Lindsey Vonn

Lindsey Vonn skis for first time since February (video)

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Lindsey Vonn is back skiing on snow, the latest step in her recovery from blowing out her right knee at the World Championships as she prepares for the World Cup season and the Sochi Olympics.

Vonn, 28, took two easy-paced runs with U.S. Ski Team coach Jeff Fergus at a resort in the Andes Mountains region of Chile on Sunday afternoon.

Vonn said she felt good afterward, that her right knee wasn’t swollen and didn’t hurt at all after doing “beginner drills.” She practiced turns, got into her tuck and glided while lifting one knee at a time.

“I’ve crashed a lot in my career, and I’m just getting back up as fast as I can,” Vonn said Sunday. “Unfortunately it’s taken me seven months to get back up this time, but I was really excited to get out there today. … It just feels like the right time, and my body feels ready.”

The 2010 Olympic downhill champion suffered a torn ACL, MCL and lateral tibial plateau fracture on Feb. 5, crashing in the World Championships super-G in Schladming, Austria (video here). She had surgery five days later.

She still has nearly three months before her first competition, time Vonn will need to steadily return to form.

“I can’t tell which knee is injured — that’s a good sign,” Vonn said. “I usually go from zero to a hundred. I’m not good in between so this is going to be a challenge. Another challenge, test of my patience.”

She plans on returning to competitive skiing in late November at a World Cup tour stop in Beaver Creek, Colo. The first women’s Alpine skiing event at the Sochi Olympics is the super combined Feb. 10, three days after the opening ceremony. She’s expected to attempt defense of her downhill gold medal Feb. 12.

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Gracie Gold to miss U.S. Championships, Olympics

Gracie Gold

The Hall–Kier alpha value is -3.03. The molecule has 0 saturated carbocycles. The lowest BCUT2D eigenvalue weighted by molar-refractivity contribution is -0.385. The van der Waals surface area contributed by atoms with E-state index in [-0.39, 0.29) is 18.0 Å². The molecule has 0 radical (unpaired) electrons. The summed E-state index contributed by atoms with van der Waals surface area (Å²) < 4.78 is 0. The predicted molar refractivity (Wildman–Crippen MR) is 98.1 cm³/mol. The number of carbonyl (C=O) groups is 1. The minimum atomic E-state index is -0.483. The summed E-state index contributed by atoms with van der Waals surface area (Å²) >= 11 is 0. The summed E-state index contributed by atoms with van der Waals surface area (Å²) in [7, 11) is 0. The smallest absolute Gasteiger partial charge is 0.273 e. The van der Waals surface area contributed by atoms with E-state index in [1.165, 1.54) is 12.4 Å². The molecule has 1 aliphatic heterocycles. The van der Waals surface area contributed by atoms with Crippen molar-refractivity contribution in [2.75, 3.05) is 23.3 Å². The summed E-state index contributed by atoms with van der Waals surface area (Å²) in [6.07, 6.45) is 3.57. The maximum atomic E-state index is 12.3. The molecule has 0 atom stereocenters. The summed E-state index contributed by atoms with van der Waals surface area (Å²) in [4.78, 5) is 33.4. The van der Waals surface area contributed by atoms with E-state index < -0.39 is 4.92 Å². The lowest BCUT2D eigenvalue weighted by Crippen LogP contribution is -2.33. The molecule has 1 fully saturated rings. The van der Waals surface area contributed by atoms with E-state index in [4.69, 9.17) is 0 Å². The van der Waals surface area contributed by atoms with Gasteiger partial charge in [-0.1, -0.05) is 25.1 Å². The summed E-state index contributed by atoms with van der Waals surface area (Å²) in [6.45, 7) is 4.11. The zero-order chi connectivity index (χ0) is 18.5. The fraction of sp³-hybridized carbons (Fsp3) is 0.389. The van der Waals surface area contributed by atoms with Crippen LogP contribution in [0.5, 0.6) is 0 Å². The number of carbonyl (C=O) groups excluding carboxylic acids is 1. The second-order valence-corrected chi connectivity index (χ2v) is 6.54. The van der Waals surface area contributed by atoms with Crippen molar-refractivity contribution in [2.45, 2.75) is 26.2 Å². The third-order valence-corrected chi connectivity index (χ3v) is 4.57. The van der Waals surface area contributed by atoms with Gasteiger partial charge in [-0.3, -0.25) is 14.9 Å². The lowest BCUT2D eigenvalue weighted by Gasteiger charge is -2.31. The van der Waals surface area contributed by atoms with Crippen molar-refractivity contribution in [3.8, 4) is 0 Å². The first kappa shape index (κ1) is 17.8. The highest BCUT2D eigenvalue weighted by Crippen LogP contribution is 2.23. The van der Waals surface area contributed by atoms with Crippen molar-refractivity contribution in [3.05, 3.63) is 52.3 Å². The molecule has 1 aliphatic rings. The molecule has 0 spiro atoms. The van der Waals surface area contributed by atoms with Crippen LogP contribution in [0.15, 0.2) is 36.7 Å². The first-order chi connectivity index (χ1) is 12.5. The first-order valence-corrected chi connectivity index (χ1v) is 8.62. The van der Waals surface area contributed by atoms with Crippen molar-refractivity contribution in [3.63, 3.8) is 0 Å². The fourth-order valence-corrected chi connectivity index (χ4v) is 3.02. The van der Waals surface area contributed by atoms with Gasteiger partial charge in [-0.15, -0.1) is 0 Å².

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Figure skater Gracie Gold will miss the rest of the season — including the Olympics — as she continues to undergo treatment for an eating disorder, depression and anxiety.

“I have not had adequate training time in order to perform at the level at which I want to,” Gold said in a statement Friday. “It pains me to not compete in this Olympic season, but I know it’s for the best. I wish everyone the best of luck and will be cheering you all on. I want to thank everyone for the ongoing love and support. It means the world to me.”

Gold, a Sochi Olympic team bronze medalist and two-time U.S. champion, announced Sept. 1 that she was taking time away from figure skating to seek unspecified professional help.

On Oct. 13, she announced she was in treatment for an eating disorder, depression and anxiety and would skip the fall Grand Prix season.

The 22-year-old last competed at the U.S. Championships in January, placing a disastrous sixth.

Gold, the top American woman at the Sochi Olympics in fourth place, has not been the same skater since dropping from first after the 2016 World Championships short program to finish fourth, again just missing her first individual global medal.

She considered skipping the fall 2016 Grand Prix season, talking openly about physical struggles and even depression in that offseason.